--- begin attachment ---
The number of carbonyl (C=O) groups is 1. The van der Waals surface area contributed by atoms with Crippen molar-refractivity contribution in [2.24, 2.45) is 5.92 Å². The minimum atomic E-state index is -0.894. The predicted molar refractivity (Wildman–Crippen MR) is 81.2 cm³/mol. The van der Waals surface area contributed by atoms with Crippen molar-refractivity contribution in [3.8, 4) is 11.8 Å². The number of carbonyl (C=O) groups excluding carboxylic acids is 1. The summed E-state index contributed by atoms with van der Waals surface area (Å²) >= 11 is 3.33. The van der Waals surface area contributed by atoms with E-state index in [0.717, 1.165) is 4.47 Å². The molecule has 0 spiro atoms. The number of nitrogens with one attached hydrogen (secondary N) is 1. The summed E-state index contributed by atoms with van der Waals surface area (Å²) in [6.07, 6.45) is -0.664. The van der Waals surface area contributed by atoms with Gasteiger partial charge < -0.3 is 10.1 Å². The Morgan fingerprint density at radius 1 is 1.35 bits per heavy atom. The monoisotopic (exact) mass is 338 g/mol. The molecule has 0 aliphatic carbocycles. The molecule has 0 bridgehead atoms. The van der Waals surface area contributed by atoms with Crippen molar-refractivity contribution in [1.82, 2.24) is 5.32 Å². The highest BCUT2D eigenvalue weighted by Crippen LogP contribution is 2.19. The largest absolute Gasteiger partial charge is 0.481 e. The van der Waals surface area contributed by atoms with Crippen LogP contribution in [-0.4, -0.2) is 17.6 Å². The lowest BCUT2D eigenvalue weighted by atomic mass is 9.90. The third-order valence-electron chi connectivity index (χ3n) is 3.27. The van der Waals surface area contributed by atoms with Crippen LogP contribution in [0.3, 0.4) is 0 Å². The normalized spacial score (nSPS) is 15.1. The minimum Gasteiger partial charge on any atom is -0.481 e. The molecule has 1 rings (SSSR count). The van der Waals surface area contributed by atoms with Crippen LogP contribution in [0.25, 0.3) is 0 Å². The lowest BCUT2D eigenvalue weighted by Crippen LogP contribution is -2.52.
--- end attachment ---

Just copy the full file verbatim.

The number of carbonyl (C=O) groups is 1. The van der Waals surface area contributed by atoms with Crippen molar-refractivity contribution in [2.24, 2.45) is 5.92 Å². The minimum atomic E-state index is -0.894. The predicted molar refractivity (Wildman–Crippen MR) is 81.2 cm³/mol. The van der Waals surface area contributed by atoms with Crippen molar-refractivity contribution in [3.8, 4) is 11.8 Å². The number of carbonyl (C=O) groups excluding carboxylic acids is 1. The summed E-state index contributed by atoms with van der Waals surface area (Å²) >= 11 is 3.33. The van der Waals surface area contributed by atoms with E-state index in [0.717, 1.165) is 4.47 Å². The molecule has 0 spiro atoms. The number of nitrogens with one attached hydrogen (secondary N) is 1. The summed E-state index contributed by atoms with van der Waals surface area (Å²) in [6.07, 6.45) is -0.664. The van der Waals surface area contributed by atoms with Gasteiger partial charge < -0.3 is 10.1 Å². The Morgan fingerprint density at radius 1 is 1.35 bits per heavy atom. The monoisotopic (exact) mass is 338 g/mol. The molecule has 0 aliphatic carbocycles. The molecule has 0 bridgehead atoms. The van der Waals surface area contributed by atoms with Crippen molar-refractivity contribution in [1.82, 2.24) is 5.32 Å². The highest BCUT2D eigenvalue weighted by Crippen LogP contribution is 2.19. The largest absolute Gasteiger partial charge is 0.481 e. The van der Waals surface area contributed by atoms with Crippen LogP contribution in [-0.4, -0.2) is 17.6 Å². The lowest BCUT2D eigenvalue weighted by atomic mass is 9.90. The third-order valence-electron chi connectivity index (χ3n) is 3.27. The van der Waals surface area contributed by atoms with Crippen LogP contribution in [0.3, 0.4) is 0 Å². The normalized spacial score (nSPS) is 15.1. The minimum Gasteiger partial charge on any atom is -0.481 e. The molecule has 1 rings (SSSR count). The van der Waals surface area contributed by atoms with Crippen LogP contribution in [0.25, 0.3) is 0 Å². The lowest BCUT2D eigenvalue weighted by Crippen LogP contribution is -2.52.